UNC’s College of Arts and Sciences will offer five new interdisciplinary “Ideas, Information and Inquiry” courses in spring 2019 for first-years and transfer students.
If successful, these courses may be incorporated into UNC's new general education requirements, which are currently under development.
The five courses (III or “Triple-I” courses)offered are all listed as IDST 190, with different sections: 001 is "Philosophy, Politics, and Economics," which deals with the ethics, politics, and analysis of economics. Section 002 is "Death and Dying," a course on the experiences and practices surrounding death. "The Idea of Race" is 003, which will discuss the false construct of race, its history and its future. Section 004 is "The Environment, Intersectionality, and Science Fiction," which will look at how science fiction addresses environmental issues and gender, race and class. Section 005 is "Happiness and Well Being," a course on happiness and improving life skills.
These courses are currently reserved for first-year and transfer students.
Each class will be co-taught by three professors from different fields with the intent of providing an interdisciplinary view on the topic. For example, "The Idea of Race" course is led by an ethnomusicologist, a biologist and a linguist.
“For this topic, it’s really important for it to be interdisciplinary,” said Dave Pier, a professor in the Department of African, African American and Diaspora Studies and the ethnomusicologist teaching "The Idea of Race" course. “My background doesn’t equip me to address people’s questions or thoughts about biological human diversity. I just don’t know it. So, biologists like Dan Matute can address those questions.”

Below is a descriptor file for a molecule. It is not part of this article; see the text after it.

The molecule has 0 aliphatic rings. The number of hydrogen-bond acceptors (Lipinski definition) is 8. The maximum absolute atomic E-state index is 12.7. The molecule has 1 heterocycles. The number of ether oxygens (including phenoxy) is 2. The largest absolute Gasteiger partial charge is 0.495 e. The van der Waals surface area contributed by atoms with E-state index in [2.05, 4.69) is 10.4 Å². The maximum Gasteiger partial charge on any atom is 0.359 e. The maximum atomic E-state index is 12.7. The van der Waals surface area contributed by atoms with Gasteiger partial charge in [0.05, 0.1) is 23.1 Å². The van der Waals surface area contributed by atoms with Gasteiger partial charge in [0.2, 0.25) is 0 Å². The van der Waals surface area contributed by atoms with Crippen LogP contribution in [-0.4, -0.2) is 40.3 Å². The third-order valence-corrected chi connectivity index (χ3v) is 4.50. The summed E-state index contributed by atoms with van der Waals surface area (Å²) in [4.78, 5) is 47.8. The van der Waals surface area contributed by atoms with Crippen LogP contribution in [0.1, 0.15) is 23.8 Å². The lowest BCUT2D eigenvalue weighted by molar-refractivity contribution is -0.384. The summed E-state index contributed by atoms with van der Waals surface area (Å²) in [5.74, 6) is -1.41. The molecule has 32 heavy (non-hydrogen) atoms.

Biology professor Matute voiced a similar sentiment.
“We live in a world that actually tries to use multiple methodologies and tries to integrate teams in order to solve problems,” he said. “That’s essentially what we’re trying to do with the class. We need to know how to work in teams with partners who know things that we don’t. It just makes us stronger.”
Jeannie Loeb, the director of Undergraduate Studies in the Department of Psychology and Neuroscience and a co-teacher of the “Death and Dying” course, said that this is also an opportunity for professors to learn from each other and foster collaboration on all levels.